(ii)              Participation in a common plan or conspiracy for the accomplishment of any of the acts mentioned under (i).   
    b. War Crimes:
  Violations of the laws or customs of war which include, but are not limited to, murder, ill-treatment, or deportation to slave-labor or for any other purpose of civilian population of or in occupied territory, murder or ill-treatment of prisoners of war, of persons on the seas, killing of hostages, plunder of public or private property, wanton destruction of cities, towns, or villages, or devastation not justified by military necessity.    
    c. Crimes Against Humanity:  
Murder, extermination, enslavement, deportation, and other inhuman acts done against any civilian population, or persecutions on political, racial, or religious grounds, when such acts are done or such persecutions are carried on in execution of or in connection with any crime against peace or any war crime.
Barzani and Talabani have committed flagrant and frequent violations of:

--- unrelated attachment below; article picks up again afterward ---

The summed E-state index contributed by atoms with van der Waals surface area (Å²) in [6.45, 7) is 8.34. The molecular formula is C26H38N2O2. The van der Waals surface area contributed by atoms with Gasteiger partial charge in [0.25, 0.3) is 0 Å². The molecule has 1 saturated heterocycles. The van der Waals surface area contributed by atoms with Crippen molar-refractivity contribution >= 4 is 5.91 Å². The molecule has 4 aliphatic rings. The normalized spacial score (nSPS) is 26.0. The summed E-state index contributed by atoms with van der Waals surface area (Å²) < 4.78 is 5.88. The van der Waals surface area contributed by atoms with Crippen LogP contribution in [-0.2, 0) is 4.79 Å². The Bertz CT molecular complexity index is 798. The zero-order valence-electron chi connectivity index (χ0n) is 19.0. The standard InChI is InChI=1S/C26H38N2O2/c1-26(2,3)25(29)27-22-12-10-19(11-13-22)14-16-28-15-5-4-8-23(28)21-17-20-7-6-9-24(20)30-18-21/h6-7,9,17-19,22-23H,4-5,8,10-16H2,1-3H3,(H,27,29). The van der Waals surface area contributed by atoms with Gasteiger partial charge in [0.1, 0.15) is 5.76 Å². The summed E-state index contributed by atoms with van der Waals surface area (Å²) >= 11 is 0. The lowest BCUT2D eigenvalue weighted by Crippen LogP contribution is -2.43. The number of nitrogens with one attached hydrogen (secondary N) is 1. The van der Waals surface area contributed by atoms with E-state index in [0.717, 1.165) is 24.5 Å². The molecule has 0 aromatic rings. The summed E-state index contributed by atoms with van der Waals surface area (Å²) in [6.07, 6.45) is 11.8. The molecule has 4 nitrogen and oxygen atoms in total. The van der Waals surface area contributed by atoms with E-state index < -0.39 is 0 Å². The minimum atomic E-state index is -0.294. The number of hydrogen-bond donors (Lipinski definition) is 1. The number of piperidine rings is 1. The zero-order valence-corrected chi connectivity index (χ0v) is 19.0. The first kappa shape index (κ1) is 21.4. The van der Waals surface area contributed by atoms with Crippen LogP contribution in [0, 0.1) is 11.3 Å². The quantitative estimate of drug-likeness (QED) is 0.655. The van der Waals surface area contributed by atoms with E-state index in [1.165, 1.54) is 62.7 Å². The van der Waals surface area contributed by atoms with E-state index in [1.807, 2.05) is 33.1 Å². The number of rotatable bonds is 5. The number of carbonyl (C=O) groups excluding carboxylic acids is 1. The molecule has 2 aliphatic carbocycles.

1)    The Hague Regulations of 1907 and particularly Articles 23 (e), 46, and 47.
2)    The Convention Relative to the Protection of Civilians in Time of War of 1949 (Geneva).
3)    Protocol I Additional to the Geneva Conventions-1977 and particularly Articles 48, 51, 52 and 54.1 Starvation of Civilians as a Method of Warfare  is prohibited, and Article 55 Protection of the Natural Environment.  
They have continuously violated Customary International Law (CIL) as it existed in 1945 and has developed since. They have also committed flagrant and frequent violations of the rights of the Kurdish people protected by the Universal Declaration of Human Rights (UDHR) of 1948, the International Covenant of Civil and Political Rights (ICCPR) of 1966 and the International Covenant on Economic, Social and Cultural Rights (ICESCR) of 1966.